Nucleotide-binding oligomerization domain 1 (NOD1) is an intracellular sensor that detects small peptides derived from the cell wall component of intestinal microflora. NOD1 is expressed in both non-hematopoietic cells such as epithelial cells and hematopoietic cells such as antigen-presenting cells. Detection of its ligand by NOD1 leads to innate immune responses through activation of nuclear factor kappa B and type I interferon as well as induction of autophagy. Innate immune responses through NOD1 activation play an indispensable role both in host defense against microbial infection and in the development of gastrointestinal disorders. Of particular importance, NOD1-mediated innate immune responses are associated with mucosal host defenses against Helicobacter pylori (H. pylori) infection of the stomach and with the development of pancreatitis. In this review, we discuss the molecular mechanisms by which NOD1 activation leads to the development of H. pylori-related gastric diseases and pancreatitis.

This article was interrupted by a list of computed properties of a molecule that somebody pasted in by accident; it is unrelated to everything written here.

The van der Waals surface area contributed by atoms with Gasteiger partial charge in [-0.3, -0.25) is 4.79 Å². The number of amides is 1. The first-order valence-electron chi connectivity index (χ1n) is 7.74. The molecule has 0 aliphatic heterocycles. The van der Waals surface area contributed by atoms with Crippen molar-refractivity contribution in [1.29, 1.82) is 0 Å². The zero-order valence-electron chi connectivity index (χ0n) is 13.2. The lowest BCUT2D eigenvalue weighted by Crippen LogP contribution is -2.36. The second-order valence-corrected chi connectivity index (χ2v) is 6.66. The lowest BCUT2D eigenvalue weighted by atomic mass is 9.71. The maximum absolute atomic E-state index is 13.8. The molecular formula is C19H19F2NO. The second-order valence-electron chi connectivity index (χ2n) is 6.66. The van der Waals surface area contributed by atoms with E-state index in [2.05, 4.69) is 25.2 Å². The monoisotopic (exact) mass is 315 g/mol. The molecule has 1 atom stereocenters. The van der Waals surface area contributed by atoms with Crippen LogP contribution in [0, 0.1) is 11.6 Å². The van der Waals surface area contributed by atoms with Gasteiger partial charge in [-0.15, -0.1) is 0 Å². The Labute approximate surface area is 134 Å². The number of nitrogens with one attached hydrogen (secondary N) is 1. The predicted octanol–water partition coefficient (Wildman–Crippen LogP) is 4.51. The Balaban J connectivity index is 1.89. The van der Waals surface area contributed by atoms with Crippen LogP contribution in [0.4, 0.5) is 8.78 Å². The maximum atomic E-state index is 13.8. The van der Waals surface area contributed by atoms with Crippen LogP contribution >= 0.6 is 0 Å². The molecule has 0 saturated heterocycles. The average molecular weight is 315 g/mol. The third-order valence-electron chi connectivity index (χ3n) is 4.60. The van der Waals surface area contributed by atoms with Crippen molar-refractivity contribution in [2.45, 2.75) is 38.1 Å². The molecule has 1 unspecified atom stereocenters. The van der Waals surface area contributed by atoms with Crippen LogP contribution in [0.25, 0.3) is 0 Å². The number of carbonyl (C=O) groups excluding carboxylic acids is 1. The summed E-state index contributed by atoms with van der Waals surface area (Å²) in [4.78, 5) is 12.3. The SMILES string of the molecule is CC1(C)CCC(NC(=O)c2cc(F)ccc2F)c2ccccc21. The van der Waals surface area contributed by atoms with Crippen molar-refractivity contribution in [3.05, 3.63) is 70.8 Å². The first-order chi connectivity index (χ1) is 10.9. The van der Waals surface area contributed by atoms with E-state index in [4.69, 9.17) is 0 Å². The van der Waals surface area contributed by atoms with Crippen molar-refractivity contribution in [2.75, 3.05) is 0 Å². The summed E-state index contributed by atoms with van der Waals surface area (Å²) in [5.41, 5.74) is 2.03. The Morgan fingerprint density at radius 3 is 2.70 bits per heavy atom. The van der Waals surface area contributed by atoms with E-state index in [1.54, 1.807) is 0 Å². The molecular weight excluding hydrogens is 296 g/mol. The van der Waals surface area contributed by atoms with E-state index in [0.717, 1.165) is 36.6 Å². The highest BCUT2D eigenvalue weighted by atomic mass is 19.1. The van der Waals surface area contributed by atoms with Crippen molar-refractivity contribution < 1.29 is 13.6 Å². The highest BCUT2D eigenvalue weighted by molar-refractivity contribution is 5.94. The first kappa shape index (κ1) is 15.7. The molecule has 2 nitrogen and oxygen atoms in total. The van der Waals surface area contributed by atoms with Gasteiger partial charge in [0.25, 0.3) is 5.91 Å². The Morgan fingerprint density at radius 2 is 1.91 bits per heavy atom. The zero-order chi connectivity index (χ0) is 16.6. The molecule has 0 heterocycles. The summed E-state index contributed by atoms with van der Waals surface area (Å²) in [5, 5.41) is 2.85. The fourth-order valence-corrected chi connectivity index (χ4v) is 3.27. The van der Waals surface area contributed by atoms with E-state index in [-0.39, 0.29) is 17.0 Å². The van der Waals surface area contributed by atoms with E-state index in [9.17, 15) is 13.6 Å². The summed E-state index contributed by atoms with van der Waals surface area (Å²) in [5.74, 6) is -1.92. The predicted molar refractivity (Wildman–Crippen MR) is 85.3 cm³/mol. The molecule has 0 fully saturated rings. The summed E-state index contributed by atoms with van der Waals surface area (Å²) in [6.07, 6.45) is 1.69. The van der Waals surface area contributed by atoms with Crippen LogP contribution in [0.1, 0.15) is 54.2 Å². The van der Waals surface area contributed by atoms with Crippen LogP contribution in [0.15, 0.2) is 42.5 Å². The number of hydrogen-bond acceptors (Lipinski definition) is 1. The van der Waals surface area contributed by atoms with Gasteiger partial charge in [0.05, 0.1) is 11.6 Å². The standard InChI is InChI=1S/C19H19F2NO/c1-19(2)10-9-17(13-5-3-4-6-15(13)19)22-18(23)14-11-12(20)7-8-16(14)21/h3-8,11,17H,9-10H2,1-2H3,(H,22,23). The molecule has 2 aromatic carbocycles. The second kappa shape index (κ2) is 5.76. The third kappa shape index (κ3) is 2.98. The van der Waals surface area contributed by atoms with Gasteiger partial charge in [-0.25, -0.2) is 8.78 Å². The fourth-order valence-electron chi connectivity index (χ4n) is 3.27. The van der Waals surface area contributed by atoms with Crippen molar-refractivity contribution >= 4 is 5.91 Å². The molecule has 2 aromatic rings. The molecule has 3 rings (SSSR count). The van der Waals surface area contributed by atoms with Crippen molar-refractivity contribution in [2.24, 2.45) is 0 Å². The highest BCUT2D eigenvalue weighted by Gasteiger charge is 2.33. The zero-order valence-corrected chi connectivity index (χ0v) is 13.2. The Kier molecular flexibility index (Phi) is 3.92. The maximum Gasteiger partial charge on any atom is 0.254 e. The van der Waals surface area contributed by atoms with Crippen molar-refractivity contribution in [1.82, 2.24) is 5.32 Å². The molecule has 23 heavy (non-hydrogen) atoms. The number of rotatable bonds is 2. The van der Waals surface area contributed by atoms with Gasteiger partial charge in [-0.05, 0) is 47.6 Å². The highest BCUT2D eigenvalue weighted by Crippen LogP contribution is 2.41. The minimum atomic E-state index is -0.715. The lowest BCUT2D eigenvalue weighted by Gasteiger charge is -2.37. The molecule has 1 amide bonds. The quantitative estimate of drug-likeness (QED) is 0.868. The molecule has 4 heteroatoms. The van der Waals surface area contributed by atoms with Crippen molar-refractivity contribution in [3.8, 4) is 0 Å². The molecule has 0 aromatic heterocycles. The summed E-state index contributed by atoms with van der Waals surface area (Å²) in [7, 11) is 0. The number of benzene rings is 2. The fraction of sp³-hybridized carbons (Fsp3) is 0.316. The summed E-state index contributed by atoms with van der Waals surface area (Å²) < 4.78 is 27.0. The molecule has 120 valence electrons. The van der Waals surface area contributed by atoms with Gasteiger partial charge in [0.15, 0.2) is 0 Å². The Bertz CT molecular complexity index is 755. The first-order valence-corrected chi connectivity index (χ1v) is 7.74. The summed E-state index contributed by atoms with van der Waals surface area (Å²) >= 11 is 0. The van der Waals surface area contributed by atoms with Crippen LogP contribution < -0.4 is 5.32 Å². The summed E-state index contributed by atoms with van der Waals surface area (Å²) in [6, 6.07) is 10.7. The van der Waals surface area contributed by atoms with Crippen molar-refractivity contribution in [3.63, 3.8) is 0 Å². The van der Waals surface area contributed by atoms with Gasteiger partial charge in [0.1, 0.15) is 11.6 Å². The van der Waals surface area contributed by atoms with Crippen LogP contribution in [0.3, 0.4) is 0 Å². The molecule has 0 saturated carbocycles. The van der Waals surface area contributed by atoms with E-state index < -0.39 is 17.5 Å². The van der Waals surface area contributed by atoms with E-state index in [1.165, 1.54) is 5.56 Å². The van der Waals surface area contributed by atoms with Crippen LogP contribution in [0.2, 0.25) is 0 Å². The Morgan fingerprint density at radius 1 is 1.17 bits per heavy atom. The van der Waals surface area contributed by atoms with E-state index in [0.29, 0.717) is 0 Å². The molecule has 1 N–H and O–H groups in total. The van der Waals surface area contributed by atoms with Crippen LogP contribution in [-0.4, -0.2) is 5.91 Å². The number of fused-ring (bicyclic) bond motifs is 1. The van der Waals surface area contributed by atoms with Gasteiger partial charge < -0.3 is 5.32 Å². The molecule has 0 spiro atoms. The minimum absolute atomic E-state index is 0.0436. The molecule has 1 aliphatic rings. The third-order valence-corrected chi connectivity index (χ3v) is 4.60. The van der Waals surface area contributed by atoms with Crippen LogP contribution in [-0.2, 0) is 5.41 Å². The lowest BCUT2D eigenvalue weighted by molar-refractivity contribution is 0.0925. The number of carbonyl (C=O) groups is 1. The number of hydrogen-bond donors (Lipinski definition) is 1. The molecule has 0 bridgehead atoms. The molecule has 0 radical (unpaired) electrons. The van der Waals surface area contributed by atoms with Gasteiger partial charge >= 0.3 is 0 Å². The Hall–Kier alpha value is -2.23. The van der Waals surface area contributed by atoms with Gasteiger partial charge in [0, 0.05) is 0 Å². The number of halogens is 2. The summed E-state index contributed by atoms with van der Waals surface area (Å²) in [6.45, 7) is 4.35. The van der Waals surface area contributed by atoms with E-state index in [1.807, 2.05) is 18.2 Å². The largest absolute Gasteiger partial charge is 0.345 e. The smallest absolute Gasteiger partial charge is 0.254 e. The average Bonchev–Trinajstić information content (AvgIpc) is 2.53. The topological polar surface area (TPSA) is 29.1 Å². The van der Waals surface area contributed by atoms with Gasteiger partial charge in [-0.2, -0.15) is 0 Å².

2017 The Japan Academy